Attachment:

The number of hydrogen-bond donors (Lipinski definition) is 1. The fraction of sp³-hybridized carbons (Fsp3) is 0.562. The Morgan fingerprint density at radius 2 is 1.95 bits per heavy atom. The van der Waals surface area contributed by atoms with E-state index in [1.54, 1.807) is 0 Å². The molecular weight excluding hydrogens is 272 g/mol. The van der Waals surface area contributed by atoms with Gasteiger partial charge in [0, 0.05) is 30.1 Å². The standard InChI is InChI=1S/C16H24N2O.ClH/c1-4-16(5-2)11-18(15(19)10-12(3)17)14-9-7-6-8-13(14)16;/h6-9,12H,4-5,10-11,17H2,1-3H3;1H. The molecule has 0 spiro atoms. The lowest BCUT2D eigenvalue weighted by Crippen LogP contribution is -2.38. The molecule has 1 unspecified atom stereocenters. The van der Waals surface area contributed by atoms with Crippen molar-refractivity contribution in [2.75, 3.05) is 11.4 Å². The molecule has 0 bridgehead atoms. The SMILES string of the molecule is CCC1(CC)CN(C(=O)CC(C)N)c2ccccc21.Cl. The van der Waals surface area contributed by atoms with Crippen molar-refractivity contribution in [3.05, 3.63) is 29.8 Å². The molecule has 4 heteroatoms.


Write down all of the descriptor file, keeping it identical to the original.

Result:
The number of hydrogen-bond donors (Lipinski definition) is 1. The fraction of sp³-hybridized carbons (Fsp3) is 0.562. The Morgan fingerprint density at radius 2 is 1.95 bits per heavy atom. The van der Waals surface area contributed by atoms with E-state index in [1.54, 1.807) is 0 Å². The molecular weight excluding hydrogens is 272 g/mol. The van der Waals surface area contributed by atoms with Gasteiger partial charge in [0, 0.05) is 30.1 Å². The standard InChI is InChI=1S/C16H24N2O.ClH/c1-4-16(5-2)11-18(15(19)10-12(3)17)14-9-7-6-8-13(14)16;/h6-9,12H,4-5,10-11,17H2,1-3H3;1H. The molecule has 0 spiro atoms. The lowest BCUT2D eigenvalue weighted by Crippen LogP contribution is -2.38. The molecule has 1 unspecified atom stereocenters. The van der Waals surface area contributed by atoms with Crippen molar-refractivity contribution in [2.75, 3.05) is 11.4 Å². The molecule has 0 bridgehead atoms. The SMILES string of the molecule is CCC1(CC)CN(C(=O)CC(C)N)c2ccccc21.Cl. The van der Waals surface area contributed by atoms with Crippen molar-refractivity contribution in [3.05, 3.63) is 29.8 Å². The molecule has 4 heteroatoms.